"Nonverbal is a vital portion of communication that sometimes most people don't even think about. We do a lot of training and one of the things that we do is encourage people to always pay attention to how somebody's reacting to a particular situation. There may be a situation where you’re speaking to your team in a group meeting and notice the nonverbal communication of a tech or an advisor folding their arms or leaning forward in their chair or making a face. In those situations, rather than internalize what you think the gesture may mean, it’s best to communicate directly with the person privately in a one-on-one meeting to ensure that you’re both understanding one another,” Nkana says.  

Double Down on Empathy 

Vulnerability can be sometimes looked down upon as a weakness in leadership, but some of the strongest leaders are known for their gentle touch. During the Great Depression, it was Franklin Roosevelt’s empathic leadership and steady hand in the form of fireside chats that pulled a nation from the brink of catastrophic despair. In the shop, this same leadership is needed to reach into the hearts of your teams and keep them endeared to the work they're doing no matter how rigorous the day can be. 

"It is very important that we have empathy in order to really talk to other people depending on the situation. What really breaks down conversation or communication is sometimes when you talk about empathy, people always misunderstand empathy to mean sympathy. They are not the same thing,” Nkana says. “You empathize with people based on the situation. Sometimes you don't know what somebody else is going through. So, we have to bring that into the forefront when we're having a conversation and understand what is going on. When we empathize with people, we can have a smooth conversation without any breakdown or insulting.”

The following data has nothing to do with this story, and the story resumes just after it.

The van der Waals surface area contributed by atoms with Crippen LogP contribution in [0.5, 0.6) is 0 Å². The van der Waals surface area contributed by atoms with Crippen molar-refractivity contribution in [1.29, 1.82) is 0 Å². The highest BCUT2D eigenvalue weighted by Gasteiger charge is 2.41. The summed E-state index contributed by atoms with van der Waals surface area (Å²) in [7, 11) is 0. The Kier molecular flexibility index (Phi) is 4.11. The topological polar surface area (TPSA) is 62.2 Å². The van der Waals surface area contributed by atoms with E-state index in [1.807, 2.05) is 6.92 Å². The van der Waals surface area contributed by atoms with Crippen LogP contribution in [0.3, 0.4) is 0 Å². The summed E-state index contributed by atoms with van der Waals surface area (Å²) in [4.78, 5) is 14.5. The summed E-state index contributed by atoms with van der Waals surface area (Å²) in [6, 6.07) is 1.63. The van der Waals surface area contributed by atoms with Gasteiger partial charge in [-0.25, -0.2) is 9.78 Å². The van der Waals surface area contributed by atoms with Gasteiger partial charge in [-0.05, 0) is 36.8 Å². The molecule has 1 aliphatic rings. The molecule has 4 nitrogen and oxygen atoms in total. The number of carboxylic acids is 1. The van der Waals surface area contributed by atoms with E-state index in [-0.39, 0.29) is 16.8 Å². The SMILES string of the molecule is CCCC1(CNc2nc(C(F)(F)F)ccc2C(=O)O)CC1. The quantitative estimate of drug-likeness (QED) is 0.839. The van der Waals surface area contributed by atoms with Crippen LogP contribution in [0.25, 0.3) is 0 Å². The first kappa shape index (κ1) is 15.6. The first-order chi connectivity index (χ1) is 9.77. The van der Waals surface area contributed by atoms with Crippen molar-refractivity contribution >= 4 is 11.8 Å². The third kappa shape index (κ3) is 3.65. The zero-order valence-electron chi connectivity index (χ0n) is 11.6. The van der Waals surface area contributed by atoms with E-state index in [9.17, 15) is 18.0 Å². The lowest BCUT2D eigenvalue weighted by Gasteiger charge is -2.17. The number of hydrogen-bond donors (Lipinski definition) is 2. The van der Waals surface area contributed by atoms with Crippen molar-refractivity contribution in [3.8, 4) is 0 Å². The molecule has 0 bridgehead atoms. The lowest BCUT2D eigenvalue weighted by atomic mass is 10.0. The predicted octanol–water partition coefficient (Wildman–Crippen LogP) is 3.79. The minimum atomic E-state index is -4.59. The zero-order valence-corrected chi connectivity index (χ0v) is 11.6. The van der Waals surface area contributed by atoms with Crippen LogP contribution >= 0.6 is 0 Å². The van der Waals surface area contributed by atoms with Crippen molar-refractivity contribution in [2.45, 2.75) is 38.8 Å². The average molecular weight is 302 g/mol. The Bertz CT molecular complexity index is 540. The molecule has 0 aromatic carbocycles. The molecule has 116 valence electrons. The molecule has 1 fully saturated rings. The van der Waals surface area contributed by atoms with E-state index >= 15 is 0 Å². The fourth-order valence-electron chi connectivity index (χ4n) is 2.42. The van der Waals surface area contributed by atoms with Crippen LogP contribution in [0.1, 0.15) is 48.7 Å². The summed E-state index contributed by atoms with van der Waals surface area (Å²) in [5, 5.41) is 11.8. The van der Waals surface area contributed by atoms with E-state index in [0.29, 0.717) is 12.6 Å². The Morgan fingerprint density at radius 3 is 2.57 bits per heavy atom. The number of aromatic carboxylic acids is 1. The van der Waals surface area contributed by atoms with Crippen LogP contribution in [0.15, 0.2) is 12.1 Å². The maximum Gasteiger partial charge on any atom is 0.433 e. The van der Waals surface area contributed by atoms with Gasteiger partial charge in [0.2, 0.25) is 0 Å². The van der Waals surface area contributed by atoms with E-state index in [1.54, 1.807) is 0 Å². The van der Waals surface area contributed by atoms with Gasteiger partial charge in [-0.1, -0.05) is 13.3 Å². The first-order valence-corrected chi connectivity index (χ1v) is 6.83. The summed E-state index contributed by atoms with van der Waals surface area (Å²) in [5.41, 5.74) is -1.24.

Want to Improve? Open Your Mouth. 

If speaking isn’t your strength and you find yourself resonating with the quarter of Americans who are terrified of speaking, take a lesson from James Clear’s “Atomic Habits.” In his bestseller, he advocates for people who want to improve their skills to take baby steps. Here are Clear’s three rules for cementing a habit, as spelled out on his blog ( 

1. You have to start with a version of the habit that is incredibly easy for you. It must be so easy that you can’t say no to doing it and so easy that it is not difficult at all in the beginning. 

2. You have to increase your habit each day but in an incredibly small way. 

3. Even after increasing your habit, all repetitions must remain easy. The total habit should be broken down into easier pieces if needed.